To see just what the new generation of laser printers can do with an ST, we set up the Jet-Setter from C. Itoh. The Jet-Setter is pretty typical of these new printers: It can print up to five pages per minute, with a graphics resolution of 300 dots per inch, on regular paper. It's designed for ordinary computer users, for use with most computers, and it has a list price of only $1,695.

Setting up the Jet-Setter was not much more complicated than setting up a dot-matrix printer It's bigger. of course (as you can see from the photo), and it's heavier, too-about 66 pounds. That means if you've been using a small printer on one corner of your desk, a laser printer's arrival means some rearranging is required.

The Jet-Setter comes with a User's Manual that walks you through the whole process of setting up the printer-starting with figuring out where to put it. As with most printers, there are a few parts to install; the messiest is probably adding toner, and that's no worse than changing the ribbon on a dot-matrix printer (If you buy a laser printer from a dealer, the dealer can probably do that installation work for you-and all you'll have to do is take it home and plug it in.)

Once the toner and drum are installed and the power cord is connected, the Jet-Setter is ready to plug into your ST. That's right, there's no special connection required-an ordinary printer cable will connect your ST to this printer, and it works the same for most of the new laser printers.

Then it's just a matter of putting paper in the Jet-Setter's paper tray- 20-pound copier paper works best (you
can get it at any stationery store)-and turning the printer on. After a few seconds to warm up, it's ready to print.

Yes, the Jet-Setter is ready to print, but your ST's software may not be ready for all the advantages a laser printer has to offer. And there are some things you may expect from a printer that a laser printer can't do.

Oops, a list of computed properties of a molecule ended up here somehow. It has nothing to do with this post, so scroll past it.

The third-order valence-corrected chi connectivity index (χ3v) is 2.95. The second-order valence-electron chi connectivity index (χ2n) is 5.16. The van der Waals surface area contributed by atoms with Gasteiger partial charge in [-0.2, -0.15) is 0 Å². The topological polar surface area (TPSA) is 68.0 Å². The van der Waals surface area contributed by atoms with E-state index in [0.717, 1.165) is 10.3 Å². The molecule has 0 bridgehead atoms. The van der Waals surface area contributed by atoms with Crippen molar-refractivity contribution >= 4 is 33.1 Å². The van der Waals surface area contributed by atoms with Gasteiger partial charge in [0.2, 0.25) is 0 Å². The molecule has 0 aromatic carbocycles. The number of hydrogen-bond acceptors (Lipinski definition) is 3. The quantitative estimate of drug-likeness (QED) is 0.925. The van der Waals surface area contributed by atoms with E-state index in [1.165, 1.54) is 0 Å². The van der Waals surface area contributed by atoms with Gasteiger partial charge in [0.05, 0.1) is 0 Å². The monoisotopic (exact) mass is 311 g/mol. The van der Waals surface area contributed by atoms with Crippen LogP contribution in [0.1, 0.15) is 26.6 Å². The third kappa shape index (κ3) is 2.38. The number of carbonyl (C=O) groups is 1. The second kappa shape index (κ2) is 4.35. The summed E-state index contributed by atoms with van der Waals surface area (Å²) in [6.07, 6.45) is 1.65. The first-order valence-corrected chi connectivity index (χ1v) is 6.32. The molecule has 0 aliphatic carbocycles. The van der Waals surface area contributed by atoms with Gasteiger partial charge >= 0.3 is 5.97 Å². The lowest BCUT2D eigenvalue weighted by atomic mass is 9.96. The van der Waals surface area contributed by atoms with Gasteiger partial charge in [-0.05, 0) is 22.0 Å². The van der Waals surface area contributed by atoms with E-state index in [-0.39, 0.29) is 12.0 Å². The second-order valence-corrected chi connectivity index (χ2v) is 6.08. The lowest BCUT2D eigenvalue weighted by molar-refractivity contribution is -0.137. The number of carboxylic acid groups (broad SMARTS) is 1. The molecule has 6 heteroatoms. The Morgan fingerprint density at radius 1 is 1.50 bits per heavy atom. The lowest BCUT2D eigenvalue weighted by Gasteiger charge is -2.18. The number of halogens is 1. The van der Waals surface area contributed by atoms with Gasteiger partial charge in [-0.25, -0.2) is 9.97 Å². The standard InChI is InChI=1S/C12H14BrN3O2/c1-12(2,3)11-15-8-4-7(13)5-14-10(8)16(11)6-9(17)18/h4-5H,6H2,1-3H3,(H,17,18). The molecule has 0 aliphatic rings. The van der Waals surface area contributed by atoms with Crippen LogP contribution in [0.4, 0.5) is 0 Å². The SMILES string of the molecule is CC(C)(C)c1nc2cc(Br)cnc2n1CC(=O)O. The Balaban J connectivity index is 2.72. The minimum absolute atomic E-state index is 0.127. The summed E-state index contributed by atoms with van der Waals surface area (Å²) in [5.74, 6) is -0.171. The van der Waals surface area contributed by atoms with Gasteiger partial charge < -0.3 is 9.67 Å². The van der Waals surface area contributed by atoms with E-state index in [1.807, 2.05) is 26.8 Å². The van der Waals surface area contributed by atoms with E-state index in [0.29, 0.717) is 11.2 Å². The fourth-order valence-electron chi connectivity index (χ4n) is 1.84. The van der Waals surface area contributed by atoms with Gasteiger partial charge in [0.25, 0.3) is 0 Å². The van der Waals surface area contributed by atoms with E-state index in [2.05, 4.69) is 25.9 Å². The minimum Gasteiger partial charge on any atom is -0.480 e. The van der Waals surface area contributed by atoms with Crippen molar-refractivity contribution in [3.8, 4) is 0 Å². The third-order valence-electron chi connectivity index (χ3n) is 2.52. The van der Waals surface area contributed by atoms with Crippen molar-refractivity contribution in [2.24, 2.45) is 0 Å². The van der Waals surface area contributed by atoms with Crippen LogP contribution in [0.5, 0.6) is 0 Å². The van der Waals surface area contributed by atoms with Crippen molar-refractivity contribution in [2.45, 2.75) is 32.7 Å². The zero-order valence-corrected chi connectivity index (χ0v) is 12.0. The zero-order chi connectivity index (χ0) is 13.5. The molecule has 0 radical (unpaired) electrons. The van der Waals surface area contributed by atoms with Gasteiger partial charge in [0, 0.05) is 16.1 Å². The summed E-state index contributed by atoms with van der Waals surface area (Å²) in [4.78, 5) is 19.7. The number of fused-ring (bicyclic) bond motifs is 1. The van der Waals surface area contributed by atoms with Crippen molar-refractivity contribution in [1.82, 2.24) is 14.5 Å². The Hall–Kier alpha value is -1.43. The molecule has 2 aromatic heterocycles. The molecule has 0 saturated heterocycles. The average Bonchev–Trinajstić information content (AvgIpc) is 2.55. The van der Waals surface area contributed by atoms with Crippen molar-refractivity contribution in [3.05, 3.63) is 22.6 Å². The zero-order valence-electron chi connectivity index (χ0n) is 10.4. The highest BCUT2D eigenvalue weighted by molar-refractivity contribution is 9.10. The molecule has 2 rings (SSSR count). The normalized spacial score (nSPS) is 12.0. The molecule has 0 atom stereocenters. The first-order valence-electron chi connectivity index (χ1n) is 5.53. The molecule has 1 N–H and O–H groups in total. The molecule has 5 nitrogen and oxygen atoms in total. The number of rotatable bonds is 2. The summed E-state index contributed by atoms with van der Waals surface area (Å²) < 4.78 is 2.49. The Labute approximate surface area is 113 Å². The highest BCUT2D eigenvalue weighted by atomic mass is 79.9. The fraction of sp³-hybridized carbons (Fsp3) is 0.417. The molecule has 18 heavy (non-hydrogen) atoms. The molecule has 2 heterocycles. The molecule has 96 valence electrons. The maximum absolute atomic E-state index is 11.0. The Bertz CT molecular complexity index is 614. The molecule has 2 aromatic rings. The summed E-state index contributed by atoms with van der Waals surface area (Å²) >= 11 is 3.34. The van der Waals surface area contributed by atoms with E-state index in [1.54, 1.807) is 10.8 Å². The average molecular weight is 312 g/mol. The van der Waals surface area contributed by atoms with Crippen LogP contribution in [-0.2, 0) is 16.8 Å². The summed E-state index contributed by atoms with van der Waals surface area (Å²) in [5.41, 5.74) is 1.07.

For many jobs, the Jet-Setter is ready to go. Suppose you're a programmer, and you only need a printer for program listings. The Jet-Setter works just like any other printer-except that it's faster and quieter, and the print looks much better. But many programs need to use more of a printer's capabilities than just printing program listings-and that's where things become more complex.

Take word processing, for example. Like all printers, the Jet-Setter can print out text from a word processing program such as ST Writer or 1st Word. But unlike many dot-matrix printers, the Jet-Setter only comes with three type fonts: regular, bold, and compressed. There're no italics, no superscripts or subscripts, no double-wide printing. (You can get additional fonts in cartridges that just plug into the Jet-Setter, but they're not part of the basic printer.)

Suppose you'd like to use the Jet-Setter with ST Writer. That makes sense-after all, one of the big advantages to a laser printer is the high quality of the print. It's just about the best print you can get, short of professional typesetting, which makes it perfect for business letters, memos, reports and presentations.

But to use a printer's special capabilities, ST Writer requires a special file called a printer driver. It's different for each kind of printer, and unless someone has already created an ST Writer printer driver for your printer, you have to look in the back of your printer manual and put the control codes in yourself.